People are voicing their rage about public transit on Twitter, according to a new study. The top agencies attract more angry tweets than airlines and evoke as much disdain as police departments.
Many systems even had more angst sent their way on Twitter than did the Internal Revenue Service.
The study, published in the Journal of the American Planning Association, used algorithms to analyze 64,000 comments on Twitter about public transit agencies, as well as police departments, parks, and airlines.
From Shatner to bin Laden
Celebrities and villains were used as controls on the most positive and negative ends of comments: former Star Trek star William Shatner represented the most positive Twitter celebrity and, on the negative end of the scale, the late al-Qaeda leader Osama bin Laden.
The most negative Twitter commentary among the 10 major public transit agencies studied was directed at the Washington, DC Metro; Boston (MBTA); Philadelphia (SEPTA); and Chicago (CTA) public transit systems.
Earning slightly less negative commentary on Twitter (and just ahead of the Internal Revenue Service) were Los Angeles (MTA), New York (MTA), and San Francisco (BART).
Vancouver’s Translink system fared the best, followed by Portland’s TriMet and Toronto’s TTC systems, which all had more positive Twitter sentiment on average than the other transit agencies.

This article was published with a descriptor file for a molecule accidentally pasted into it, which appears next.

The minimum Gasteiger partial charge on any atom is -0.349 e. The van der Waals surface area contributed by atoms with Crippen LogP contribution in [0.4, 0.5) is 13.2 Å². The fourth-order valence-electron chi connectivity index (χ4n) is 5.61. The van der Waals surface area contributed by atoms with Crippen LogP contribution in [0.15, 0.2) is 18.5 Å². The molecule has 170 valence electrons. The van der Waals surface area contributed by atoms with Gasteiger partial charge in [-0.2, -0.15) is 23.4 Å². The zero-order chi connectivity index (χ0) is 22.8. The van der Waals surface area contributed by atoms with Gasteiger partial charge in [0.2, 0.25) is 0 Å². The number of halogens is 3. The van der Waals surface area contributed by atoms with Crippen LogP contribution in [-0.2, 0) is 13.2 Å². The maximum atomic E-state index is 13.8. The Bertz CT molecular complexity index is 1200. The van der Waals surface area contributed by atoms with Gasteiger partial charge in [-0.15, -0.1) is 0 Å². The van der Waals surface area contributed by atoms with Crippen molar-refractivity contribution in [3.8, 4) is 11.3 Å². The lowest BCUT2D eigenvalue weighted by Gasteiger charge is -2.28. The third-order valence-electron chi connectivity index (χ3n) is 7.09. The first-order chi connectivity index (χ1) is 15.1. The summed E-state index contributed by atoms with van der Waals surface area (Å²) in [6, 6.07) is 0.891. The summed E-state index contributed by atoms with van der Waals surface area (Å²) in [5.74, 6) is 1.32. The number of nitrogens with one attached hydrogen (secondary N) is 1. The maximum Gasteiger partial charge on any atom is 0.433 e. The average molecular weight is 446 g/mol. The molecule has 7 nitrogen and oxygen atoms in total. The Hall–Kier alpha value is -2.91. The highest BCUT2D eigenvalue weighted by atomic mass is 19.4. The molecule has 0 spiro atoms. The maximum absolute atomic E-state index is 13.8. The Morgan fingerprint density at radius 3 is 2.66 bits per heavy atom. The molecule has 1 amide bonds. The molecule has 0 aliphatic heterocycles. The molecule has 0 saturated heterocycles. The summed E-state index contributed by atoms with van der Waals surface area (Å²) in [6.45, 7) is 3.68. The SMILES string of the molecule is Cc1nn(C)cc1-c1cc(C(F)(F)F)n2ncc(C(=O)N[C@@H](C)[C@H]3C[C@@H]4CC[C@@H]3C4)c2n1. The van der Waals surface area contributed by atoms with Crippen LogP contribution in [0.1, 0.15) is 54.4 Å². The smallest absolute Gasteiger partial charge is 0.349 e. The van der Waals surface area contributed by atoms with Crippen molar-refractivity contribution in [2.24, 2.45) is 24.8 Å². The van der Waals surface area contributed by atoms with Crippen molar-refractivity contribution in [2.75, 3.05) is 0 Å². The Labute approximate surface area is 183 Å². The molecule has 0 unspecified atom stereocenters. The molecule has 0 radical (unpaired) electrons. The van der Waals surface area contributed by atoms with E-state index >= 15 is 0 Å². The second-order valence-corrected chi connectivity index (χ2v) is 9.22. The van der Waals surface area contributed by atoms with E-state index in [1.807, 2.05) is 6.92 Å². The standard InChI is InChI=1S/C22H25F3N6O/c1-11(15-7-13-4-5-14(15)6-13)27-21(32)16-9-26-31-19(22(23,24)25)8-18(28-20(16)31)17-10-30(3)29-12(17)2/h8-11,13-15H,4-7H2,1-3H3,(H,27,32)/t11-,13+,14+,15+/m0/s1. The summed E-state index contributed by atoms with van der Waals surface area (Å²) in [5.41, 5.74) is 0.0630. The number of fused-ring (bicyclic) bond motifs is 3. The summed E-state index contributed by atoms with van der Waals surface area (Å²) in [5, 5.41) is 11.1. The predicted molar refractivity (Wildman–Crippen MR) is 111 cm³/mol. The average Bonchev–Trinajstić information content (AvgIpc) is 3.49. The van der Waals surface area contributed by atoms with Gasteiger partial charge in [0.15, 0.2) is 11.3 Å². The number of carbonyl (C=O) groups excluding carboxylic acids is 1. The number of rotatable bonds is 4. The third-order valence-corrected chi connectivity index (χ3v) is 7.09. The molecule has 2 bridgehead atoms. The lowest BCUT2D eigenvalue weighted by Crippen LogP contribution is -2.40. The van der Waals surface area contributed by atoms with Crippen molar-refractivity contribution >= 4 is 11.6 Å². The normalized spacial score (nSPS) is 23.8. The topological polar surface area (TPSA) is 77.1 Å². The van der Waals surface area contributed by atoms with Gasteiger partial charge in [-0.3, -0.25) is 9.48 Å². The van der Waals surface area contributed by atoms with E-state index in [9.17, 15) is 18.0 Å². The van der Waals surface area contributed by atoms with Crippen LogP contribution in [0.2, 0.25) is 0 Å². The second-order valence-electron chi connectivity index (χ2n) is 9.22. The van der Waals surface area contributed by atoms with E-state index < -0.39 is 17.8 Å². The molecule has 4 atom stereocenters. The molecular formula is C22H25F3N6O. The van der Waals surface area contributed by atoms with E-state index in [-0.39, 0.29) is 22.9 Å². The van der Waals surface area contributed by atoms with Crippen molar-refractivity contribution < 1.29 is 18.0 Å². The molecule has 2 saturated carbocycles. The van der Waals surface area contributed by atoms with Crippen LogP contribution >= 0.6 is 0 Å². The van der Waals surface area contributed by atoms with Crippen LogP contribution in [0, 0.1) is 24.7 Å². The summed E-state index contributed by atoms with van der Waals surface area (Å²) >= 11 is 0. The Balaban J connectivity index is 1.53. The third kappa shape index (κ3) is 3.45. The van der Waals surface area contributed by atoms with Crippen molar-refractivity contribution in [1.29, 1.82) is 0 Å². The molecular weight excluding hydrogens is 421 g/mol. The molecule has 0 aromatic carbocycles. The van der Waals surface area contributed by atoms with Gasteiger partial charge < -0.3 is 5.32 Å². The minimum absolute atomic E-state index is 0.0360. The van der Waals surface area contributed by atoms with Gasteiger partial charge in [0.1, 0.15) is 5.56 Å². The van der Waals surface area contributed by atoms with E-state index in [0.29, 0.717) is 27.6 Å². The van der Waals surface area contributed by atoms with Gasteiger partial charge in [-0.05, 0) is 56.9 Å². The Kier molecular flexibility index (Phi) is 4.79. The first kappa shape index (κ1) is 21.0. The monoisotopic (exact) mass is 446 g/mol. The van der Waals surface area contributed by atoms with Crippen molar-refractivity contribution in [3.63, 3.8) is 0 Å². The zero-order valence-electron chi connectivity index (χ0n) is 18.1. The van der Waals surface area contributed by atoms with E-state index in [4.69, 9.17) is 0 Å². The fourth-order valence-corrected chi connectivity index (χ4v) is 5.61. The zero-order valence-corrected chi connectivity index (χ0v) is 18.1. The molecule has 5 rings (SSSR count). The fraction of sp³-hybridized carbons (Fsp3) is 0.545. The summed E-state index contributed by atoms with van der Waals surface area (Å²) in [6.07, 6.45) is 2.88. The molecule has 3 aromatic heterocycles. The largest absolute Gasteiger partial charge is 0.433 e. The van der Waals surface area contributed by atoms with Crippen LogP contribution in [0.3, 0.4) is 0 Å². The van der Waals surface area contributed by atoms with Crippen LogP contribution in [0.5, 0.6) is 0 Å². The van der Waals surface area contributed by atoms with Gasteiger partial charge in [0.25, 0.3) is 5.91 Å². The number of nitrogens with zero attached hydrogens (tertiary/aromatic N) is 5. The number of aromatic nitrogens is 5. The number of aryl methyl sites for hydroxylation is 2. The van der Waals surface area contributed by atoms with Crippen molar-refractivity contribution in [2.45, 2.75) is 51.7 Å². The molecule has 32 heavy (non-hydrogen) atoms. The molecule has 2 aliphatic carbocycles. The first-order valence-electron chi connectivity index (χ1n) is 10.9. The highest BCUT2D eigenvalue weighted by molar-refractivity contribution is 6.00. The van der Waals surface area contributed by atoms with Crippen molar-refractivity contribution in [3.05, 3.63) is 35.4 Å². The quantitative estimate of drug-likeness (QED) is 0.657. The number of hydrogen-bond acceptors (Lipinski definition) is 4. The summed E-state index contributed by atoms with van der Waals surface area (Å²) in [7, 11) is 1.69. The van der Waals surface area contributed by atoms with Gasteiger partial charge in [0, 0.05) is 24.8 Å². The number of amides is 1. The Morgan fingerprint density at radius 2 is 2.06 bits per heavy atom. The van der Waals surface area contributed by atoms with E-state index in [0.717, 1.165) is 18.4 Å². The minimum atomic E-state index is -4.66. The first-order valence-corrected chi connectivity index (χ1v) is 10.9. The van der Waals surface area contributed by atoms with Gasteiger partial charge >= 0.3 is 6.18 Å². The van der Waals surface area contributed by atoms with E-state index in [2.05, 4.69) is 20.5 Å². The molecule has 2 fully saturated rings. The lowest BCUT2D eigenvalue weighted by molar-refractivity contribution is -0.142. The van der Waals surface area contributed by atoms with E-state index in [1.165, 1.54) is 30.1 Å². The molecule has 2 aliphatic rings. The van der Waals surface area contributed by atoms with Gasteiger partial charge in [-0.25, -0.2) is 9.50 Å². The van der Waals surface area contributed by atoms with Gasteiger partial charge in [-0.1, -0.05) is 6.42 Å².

Lisa Schweitzer, associate professor with the USC Price School of Public Policy and author of the study, says public transit has an especially acute internet trolling problem—a large percentage of users take to Twitter to make discriminatory comments about other transit patrons.
“Negative and racist comments about transit patrons are a larger part of the negative comments about transit, much more so than parks, airlines or other services,” Schweitzer says. “Otherwise, commenters appear on balance to say equally happy and unhappy things about public transit and airline service.”
Customer service via tweet
Agencies that use Twitter to respond to users’ complaints or answer questions get more positive Twitter reaction and more civil discourse online, Schweitzer says.
“It’s about the marketing potential of social media—a lot of public transit agencies are simply tweeting their problems to the world by blasting out late service announcements. That’s not a good use of Twitter,” Schweitzer says.
“Agencies don’t want to stifle criticism or squash people’s concerns because those are valid. At the same time, you don’t want people walking away from social media thinking transit service is terrible, either, just because people complain.”
The most positively regarded agency of those studied, Vancouver’s Translink system, tweets 90 times a day to interact with its patrons, according to Schweitzer.
On the other hand, a lack of Twitter interaction from the Washington Metro saw the rise of the parody Twitter account Unsuck DC Metro, which currently has nearly 29,000 followers, and which amplifies complaints about the DC Metro system.
SEPTA, Philadelphia’s transit agency, greatly improved the tone of content about the agency when it introduced online customer service on Twitter, Schweitzer says.
“The analysis suggests that transit agencies can influence the tone of the discussion by interacting with patrons online,” she adds. “It gives people something to respond to, and it reminds people that somebody is listening.”